The most frustrating aspect of the entire privacy debate is that the most ardent advocates of an absolutist position tend to describe anyone who disagrees with them as a Facebook defender. My motivation, though, is not to defend Facebook; quite the opposite, in fact: I want to see the social networking giant have more competition, not less, and I despair that the outcome of privacy laws like GDPR, or App Store-enforced policies from Apple, will be to damage Facebook on one hand, and destroy all of its long-term competitors on the other.
I worry even more about small businesses uniquely enabled by the Internet; forcing every company to act like a silo undoes the power of platforms to unlock collective competition (a la Shopify versus Amazon), whether that be in terms of advertising, payments, or understanding their users. Regulators that truly wish to limit tech power and unlock the economic potential of the Internet would do well to prioritize competition and interoperability via social graph sharing, alongside a more nuanced view of privacy that reflects reality, not misleading ads; I would settle for at least admitting there are tradeoffs being made.
Artists against Article 13: when Big Tech and Big Content make a meal of creators, it doesn’t matter who gets the bigger piece,Article 13 is the on-again/off-again controversial proposal to make virtually every online community, service, and platform legally liable for any infringing material posted by their users, even ve…
If companies were paying out damages commensurate with the social costs their data recklessness imposes on the rest of us, it would have a very clarifying effect on their behavior — insurers would get involved, refusing to write E&O policies for board members without massive premium hikes, etc. A little would go a long way, here.
The General Data Protection Regulation is coming into force.
These tougher rules on data protection were approved by the EU Parliament in April 2016, but a lot of us didn’t hear about them back then. Perhaps you first heard GDPR mentioned in discussions about recent controversies to do with the questionable use of people’s data.
Or maybe it was when you started receiving a deluge emails.
But what is GDPR, and why should we care about it? And could these new regulations impact our health? What happens with our medical data now?
To help answer these questions, Jordan Erica Webber is joined by the Guardian’s technology reporter, Alex Hern, and Dr Rachel Birch of the Medical Protection Society.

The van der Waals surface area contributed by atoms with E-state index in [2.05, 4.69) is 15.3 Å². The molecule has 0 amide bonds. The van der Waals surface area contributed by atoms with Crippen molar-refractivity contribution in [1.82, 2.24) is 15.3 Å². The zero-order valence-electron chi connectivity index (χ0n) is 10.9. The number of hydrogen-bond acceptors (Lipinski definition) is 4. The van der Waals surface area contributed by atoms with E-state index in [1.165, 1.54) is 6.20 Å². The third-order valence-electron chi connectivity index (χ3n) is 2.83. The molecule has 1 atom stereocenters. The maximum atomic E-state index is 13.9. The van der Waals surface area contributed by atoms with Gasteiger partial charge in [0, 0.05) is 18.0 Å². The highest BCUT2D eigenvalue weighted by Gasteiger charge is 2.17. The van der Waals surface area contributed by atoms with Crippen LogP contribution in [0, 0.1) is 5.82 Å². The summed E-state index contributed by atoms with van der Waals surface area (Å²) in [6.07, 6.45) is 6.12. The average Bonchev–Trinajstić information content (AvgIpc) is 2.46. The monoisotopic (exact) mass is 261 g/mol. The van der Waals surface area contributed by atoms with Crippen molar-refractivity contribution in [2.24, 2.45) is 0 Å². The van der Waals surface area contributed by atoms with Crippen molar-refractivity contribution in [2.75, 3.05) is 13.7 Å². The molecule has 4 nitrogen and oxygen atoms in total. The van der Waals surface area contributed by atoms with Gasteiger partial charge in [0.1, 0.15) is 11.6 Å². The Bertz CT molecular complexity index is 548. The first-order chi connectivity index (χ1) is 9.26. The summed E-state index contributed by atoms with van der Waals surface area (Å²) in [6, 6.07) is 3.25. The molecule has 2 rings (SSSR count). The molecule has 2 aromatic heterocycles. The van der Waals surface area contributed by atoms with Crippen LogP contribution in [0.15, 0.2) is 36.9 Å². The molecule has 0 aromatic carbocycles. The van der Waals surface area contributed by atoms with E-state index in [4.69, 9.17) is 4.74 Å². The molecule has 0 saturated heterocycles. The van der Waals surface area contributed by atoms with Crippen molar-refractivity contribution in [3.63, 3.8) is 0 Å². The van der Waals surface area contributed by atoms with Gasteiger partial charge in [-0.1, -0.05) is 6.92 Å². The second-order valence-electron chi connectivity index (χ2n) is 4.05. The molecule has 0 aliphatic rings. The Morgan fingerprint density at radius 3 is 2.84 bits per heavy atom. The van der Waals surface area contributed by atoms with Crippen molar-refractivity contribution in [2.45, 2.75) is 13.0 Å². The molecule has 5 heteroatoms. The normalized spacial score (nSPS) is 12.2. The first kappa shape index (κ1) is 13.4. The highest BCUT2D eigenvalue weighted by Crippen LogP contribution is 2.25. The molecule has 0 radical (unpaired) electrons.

The good news for both advertising and publishing is that neither needs adtech. What’s more, people can signal what they want out of the sites they visit—and from the whole marketplace. In fact the Internet itself was designed for exactly that. The GDPR just made the market a lot more willing to start hearing clues from customers that have been laying in plain sight for almost twenty years.
Searls discusses what will be left of advertising — and what it supports — after the adtech bubble pops. This includes providing a picture of the current context, such as attempts by collectives to circumvent various changes. In conclusion he provides the following tips:
- Don’t bet against Google
- Do bet on any business working for customers rather than sellers
- Do bet on developers building tools that give each of us scale in dealing with the world’s companies and governments
- Do bet on publishers getting back to what worked since forever offline and hardly got a chance online: plain old brand advertising
The EU is responding to consumers who feel ripped off. They’re tired of having their data stripmined and their attention stolen … Marketers don’t have to race to the bottom. It’s better at the top.
Originally intended to showcase a privacy-centred implementation of emerging social web technologies – with the aim to present a solution not initially motivated by legal requirements, but as an example of privacy-aware interaction design – my “social backfeed” design process unveiled intricate challenges for Indieweb sites, both for privacy in general and legal compliance in particular.
From an ethical design perspective, however, I still have a stomach ache thinking of publishing the name and image of unknowing Twitter users on an unrelated website, presenting a “like” potentially intended as a bookmark of a short tweet as a “like” for a long essay on some blog site they have never visited. Here, too, some kind of transparency/consent mechanism would be required; and while I am sorry to not have a ready solution to offer, the idea of simply warning about a backfeed in a sticky post on top of a timeline is not really something I consider sufficient. Likely, the solution for the silo backfeeds would have to come after a solution for Webmentions in general has been developed.
Just thinking about my own use, I usually use the ‘Like’ post-kind to recognise posts that I find interesting, but do not have anything to add (that would be a bookmark.) This does not mean I ‘like’ the post or agree with everything written. This is where confusion can occur.
I think this is one of those posts that I will come back to as my knowledge of webmentions and the #IndieWeb continues to grow and evolve.
Google is already buttoning up its data policies in anticipation of Europe’s General Data Protection Regulation, or GDPR, which kicks in next month. The company restricted the number of third-party companies that can serve and track ads through its advertising exchange and on YouTube. Google is also requiring publishers to get user consent for targeted ads to comply with GDPR.